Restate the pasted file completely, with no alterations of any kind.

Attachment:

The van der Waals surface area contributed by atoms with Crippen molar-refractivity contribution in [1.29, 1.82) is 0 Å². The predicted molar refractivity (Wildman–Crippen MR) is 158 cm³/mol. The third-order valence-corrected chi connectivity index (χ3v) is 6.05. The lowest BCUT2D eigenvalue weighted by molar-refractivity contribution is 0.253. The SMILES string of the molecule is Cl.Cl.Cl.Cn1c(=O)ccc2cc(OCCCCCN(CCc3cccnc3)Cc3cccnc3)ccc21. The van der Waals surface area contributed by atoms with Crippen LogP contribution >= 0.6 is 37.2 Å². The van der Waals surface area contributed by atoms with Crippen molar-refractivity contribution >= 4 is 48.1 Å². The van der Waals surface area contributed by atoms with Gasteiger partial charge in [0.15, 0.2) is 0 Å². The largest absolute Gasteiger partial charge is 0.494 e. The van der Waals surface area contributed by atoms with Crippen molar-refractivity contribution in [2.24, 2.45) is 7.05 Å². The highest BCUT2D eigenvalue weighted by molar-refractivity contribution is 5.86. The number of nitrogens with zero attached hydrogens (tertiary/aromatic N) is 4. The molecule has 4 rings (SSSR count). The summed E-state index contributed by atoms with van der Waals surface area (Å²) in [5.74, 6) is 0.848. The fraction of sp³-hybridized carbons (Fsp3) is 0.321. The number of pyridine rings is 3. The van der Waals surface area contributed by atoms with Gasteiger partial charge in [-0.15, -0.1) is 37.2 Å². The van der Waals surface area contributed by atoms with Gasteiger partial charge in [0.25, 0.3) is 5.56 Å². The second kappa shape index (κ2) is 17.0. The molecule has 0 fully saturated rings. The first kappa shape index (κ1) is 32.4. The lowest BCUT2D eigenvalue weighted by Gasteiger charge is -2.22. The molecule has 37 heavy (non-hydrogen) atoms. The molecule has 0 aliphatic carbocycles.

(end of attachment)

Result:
The van der Waals surface area contributed by atoms with Crippen molar-refractivity contribution in [1.29, 1.82) is 0 Å². The predicted molar refractivity (Wildman–Crippen MR) is 158 cm³/mol. The third-order valence-corrected chi connectivity index (χ3v) is 6.05. The lowest BCUT2D eigenvalue weighted by molar-refractivity contribution is 0.253. The SMILES string of the molecule is Cl.Cl.Cl.Cn1c(=O)ccc2cc(OCCCCCN(CCc3cccnc3)Cc3cccnc3)ccc21. The van der Waals surface area contributed by atoms with Crippen LogP contribution >= 0.6 is 37.2 Å². The van der Waals surface area contributed by atoms with Crippen molar-refractivity contribution >= 4 is 48.1 Å². The van der Waals surface area contributed by atoms with Gasteiger partial charge in [0.15, 0.2) is 0 Å². The largest absolute Gasteiger partial charge is 0.494 e. The van der Waals surface area contributed by atoms with Crippen molar-refractivity contribution in [2.24, 2.45) is 7.05 Å². The highest BCUT2D eigenvalue weighted by molar-refractivity contribution is 5.86. The number of nitrogens with zero attached hydrogens (tertiary/aromatic N) is 4. The molecule has 4 rings (SSSR count). The summed E-state index contributed by atoms with van der Waals surface area (Å²) in [5.74, 6) is 0.848. The fraction of sp³-hybridized carbons (Fsp3) is 0.321. The number of pyridine rings is 3. The van der Waals surface area contributed by atoms with Gasteiger partial charge in [-0.15, -0.1) is 37.2 Å². The van der Waals surface area contributed by atoms with Gasteiger partial charge in [0.25, 0.3) is 5.56 Å². The second kappa shape index (κ2) is 17.0. The molecule has 0 fully saturated rings. The first kappa shape index (κ1) is 32.4. The lowest BCUT2D eigenvalue weighted by Gasteiger charge is -2.22. The molecule has 37 heavy (non-hydrogen) atoms. The molecule has 0 aliphatic carbocycles.